The Government of Canada has announced they will be investing in the welfare of animals, as well as the tracking of animal welfare. The Honourable Marie-Claude Bibeau, Minister of Agriculture and Agri-Food, announced nearly $3 million to three national organizations. The organizations receiving these funds include:
Animal Health Canada will receive up to $2.9 million to update national codes of practice for the livestock sector, including the code for the safe and humane transportation of livestock.
The Canadian Cattle Identification Agency will receive up to $52,140 to evaluate the use of ultra-high frequency (UHF) scanners to read cattle identification tags to quickly trace the movement of animals in the event of a disease outbreak. Those tag readings are recorded in a database that can help ascertain the scope of a potential outbreak, protecting animal and human health.
The Canadian Poultry and Egg Processors Council will receive up to $35,750 to update its animal welfare program for hatcheries to meet the requirements of the National Farm Animal Care Council's Code of Practice for the care and handling of hatching eggs, breeders, chickens and turkeys.
Dr. Kendra Coulter and Jessica Scott-Reid recently published an op-ed in the The Toronto Star (linked below) highlighting the Canadian government’s role in animal welfare and what should be done for animal protection.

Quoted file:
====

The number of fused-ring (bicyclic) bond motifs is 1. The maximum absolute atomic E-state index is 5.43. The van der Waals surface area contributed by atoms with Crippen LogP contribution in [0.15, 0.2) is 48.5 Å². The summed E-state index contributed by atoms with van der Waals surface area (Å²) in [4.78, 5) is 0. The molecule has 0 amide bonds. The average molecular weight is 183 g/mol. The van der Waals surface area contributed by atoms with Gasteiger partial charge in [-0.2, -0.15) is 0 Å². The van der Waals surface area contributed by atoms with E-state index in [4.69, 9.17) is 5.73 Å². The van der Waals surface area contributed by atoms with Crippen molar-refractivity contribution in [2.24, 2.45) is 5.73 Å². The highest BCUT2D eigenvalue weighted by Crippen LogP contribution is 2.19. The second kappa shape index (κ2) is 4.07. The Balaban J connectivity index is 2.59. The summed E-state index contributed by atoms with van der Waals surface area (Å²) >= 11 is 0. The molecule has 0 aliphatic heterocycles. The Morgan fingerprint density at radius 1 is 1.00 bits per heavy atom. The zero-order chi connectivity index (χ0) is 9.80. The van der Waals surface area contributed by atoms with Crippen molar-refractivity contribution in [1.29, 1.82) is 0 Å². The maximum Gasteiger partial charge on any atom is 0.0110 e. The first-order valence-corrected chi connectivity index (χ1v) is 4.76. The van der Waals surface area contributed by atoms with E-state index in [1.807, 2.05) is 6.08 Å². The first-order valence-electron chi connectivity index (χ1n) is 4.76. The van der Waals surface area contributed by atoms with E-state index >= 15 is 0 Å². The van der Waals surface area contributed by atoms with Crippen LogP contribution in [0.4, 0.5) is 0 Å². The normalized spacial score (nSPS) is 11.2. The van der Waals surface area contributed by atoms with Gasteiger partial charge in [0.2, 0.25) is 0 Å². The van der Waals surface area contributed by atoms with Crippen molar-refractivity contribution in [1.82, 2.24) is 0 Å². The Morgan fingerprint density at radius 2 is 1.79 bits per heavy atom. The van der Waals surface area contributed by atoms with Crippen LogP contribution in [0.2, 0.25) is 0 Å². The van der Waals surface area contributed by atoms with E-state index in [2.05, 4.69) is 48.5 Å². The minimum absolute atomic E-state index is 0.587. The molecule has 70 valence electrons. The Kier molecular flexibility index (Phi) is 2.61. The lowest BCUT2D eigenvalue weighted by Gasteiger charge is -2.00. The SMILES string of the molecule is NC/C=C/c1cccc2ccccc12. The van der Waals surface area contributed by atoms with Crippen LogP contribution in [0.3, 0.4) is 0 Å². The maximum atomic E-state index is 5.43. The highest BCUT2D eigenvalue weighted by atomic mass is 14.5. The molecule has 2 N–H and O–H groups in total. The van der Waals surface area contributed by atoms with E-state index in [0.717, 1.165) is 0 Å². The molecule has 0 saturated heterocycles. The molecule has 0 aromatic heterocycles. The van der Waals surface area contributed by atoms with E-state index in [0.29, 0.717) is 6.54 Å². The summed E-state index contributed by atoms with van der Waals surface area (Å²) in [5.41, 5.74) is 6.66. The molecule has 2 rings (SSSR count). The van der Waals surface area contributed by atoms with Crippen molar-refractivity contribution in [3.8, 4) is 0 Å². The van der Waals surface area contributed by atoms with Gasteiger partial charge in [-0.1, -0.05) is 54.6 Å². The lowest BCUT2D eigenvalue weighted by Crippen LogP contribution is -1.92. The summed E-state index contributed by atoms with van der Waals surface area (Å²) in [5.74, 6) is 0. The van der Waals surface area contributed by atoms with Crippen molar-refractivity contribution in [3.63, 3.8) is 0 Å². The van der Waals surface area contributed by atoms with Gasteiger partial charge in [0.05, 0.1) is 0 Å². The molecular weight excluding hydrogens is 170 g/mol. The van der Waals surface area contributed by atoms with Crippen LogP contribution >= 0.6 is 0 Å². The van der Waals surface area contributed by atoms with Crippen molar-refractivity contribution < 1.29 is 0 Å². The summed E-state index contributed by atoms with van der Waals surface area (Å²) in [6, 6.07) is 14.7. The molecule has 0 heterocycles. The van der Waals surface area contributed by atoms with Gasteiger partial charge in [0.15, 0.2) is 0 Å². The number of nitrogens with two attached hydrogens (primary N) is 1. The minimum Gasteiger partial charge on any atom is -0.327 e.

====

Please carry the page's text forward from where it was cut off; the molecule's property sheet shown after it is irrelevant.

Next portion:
Here’s an excerpt:
“Even though animal abuse is outlawed in the Criminal Code, there is no dedicated federal animal protection infrastructure or investment. There are no federal animal cruelty investigators. There is no national hotline to report suspected cruelty. There are no transfer payments to provinces for humane law enforcement, cruelty prevention or humane education. And there is no minister of animal welfare or federal watchdog empowered to defend animals’ interests”.
In other news, as we change seasons, we reflect back on summer rodeo events. In July, the Calgary Stampede had its first horse death since 2019 despite its new safety measures. A chuckwagon racehorse was euthanized on July 14th following a serious injury sustained during the Rangeland Derby event. The death comes in the wake of revised rules meant to improve safety after six horses died during the same event at the 2019 Stampede.
The new safety measures include a decrease from four wagons to three competing in each heat, and custom-made delineator arms added to create extra space between the track rails and wagons. Stampede organizers maintain that the safety of animals and people is their priority and have undertaken enhanced veterinary inspections and ongoing studies at the University of Calgary that focus on chuckwagon races.
Several animal rights advocates have called for an end to the animal-related events hosted by the Calgary Stampede, while the Calgary Humane Society has found that it is in a better position to protect animal’s interest by maintaining an open dialogue with the Stampede Board regarding animal welfare. While the Calgary Humane Society fundamentally opposes high risk rodeo events and the use of animals for any form of entertainment, they continue to raise awareness of animal welfare with the organization’s Board.
Humane Canada opposes the use of animals in all forms of entertainment or displays that may cause them to suffer. We oppose in principle the rodeo and are working towards the ultimate abolition of this activity, specifically events which cause the suffering of animals.